San Francisco (Obama.net)- Ten months ago, one of the most devastating earthquakes in recorded history occurred. The country that it hit was Haiti. The state, which was already nowhere near the strongest in terms of economy, was ravaged as death rates are estimated to be approximately at a quarter of a million people. As the country has been doing all it could to rebuild, it was hit with more devastation last month in the form of a cholera outbreak.
The number of reported cases of cholera is rising at a rate much faster than was expected. In Cite Soleil alone, the number of people affected with the disease went from 30 at the beginning of the week to 216 by Thursday.
According to officials working in Haiti to help those inflicted and to try to minimize the spread of cholera, the rates are only going to rise in the coming days.
The man in charge of the Medecins Sans Frontieres, the main medical unit at Choscal Hospital, Stegano Zannini, said that in the last three days, the rate of reported cholera cases is seven times greater.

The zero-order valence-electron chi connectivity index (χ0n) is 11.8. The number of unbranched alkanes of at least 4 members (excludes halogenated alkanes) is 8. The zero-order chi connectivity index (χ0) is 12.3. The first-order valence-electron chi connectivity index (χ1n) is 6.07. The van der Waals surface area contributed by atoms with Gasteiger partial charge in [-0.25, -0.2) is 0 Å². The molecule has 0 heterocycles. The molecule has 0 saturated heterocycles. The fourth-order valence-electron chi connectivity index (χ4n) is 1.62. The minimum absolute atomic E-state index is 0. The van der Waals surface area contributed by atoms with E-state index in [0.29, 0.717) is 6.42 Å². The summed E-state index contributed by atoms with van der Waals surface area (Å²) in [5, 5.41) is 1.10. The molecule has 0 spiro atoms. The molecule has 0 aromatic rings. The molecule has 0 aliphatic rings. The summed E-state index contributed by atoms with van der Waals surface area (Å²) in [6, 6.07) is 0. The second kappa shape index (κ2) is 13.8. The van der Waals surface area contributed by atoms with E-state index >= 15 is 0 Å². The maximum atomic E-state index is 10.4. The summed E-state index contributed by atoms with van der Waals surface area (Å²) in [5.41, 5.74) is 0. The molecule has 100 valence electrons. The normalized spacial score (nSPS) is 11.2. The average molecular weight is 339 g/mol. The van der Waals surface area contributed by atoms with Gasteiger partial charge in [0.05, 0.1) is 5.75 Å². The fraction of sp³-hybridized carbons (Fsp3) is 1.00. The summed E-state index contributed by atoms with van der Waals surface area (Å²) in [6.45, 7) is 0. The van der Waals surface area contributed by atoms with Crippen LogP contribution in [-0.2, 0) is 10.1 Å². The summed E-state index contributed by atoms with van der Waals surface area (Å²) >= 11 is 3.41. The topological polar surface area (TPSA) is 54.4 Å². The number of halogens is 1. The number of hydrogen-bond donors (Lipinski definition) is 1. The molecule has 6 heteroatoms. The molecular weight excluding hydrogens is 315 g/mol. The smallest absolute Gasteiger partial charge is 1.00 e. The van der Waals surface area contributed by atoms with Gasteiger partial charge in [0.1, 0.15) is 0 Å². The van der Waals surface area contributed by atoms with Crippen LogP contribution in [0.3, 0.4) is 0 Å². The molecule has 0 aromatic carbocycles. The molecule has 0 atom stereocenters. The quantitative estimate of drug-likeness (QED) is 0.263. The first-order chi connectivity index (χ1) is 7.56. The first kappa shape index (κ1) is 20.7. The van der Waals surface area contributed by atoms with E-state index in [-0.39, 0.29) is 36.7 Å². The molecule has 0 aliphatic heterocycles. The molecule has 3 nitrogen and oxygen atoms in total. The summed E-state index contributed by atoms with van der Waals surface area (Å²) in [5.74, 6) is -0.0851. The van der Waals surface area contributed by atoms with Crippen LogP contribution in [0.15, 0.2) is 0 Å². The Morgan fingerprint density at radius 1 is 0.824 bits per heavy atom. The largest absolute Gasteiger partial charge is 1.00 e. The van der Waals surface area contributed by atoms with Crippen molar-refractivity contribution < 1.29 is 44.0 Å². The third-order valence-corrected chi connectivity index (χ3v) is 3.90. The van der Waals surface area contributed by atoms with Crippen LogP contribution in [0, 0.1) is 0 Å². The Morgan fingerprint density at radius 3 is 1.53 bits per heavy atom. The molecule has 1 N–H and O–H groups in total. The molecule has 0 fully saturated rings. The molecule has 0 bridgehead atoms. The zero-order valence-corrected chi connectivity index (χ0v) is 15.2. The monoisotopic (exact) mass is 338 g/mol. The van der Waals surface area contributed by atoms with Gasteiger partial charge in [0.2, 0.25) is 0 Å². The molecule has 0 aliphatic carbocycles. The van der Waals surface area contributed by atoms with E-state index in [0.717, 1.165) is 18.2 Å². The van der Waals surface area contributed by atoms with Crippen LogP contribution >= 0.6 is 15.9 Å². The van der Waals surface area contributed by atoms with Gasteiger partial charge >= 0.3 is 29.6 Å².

Zannini said, “The trend is extremely, extremely alarming. We have not reached a peak yet, but it could arrive next week.”
As of Friday, the number of reported cases totaled at 12,303. Just five days earlier the total was approximately 7,000. A total of 796 deaths have occurred. 213 deaths were reported in the last three days alone.
It is being reported that due to the nation of Haiti not being immune to cholera, all ten million people in the country could catch the disease, which is predicted to not be controlled for potentially months.
The United Nations is predicting that by the end of the situation, 200,000 Haitians could be diagnosed with cholera. The international organization is also collecting over $160 million in aid funding to help Haiti battle the disease.
Zannini said that while the money is greatly appreciated, “It’s not just about donating money, it’s about concrete actions.” He said clean water, sanitary bathrooms, and a way to get rid of waste is needed.
Cholera, which can kill a person in just a matter of a few hours, is spread by unsanitary, contaminated drinking water.
After dealing with one of the worst earthquakes in history, a tragic outbreak of cholera that might also become one of the worst in history, and a hurricane to top it all off, Julie Schindall of Oxfam, a humanitarian organization in Haiti said of the relief efforts, “we are stretched thin.”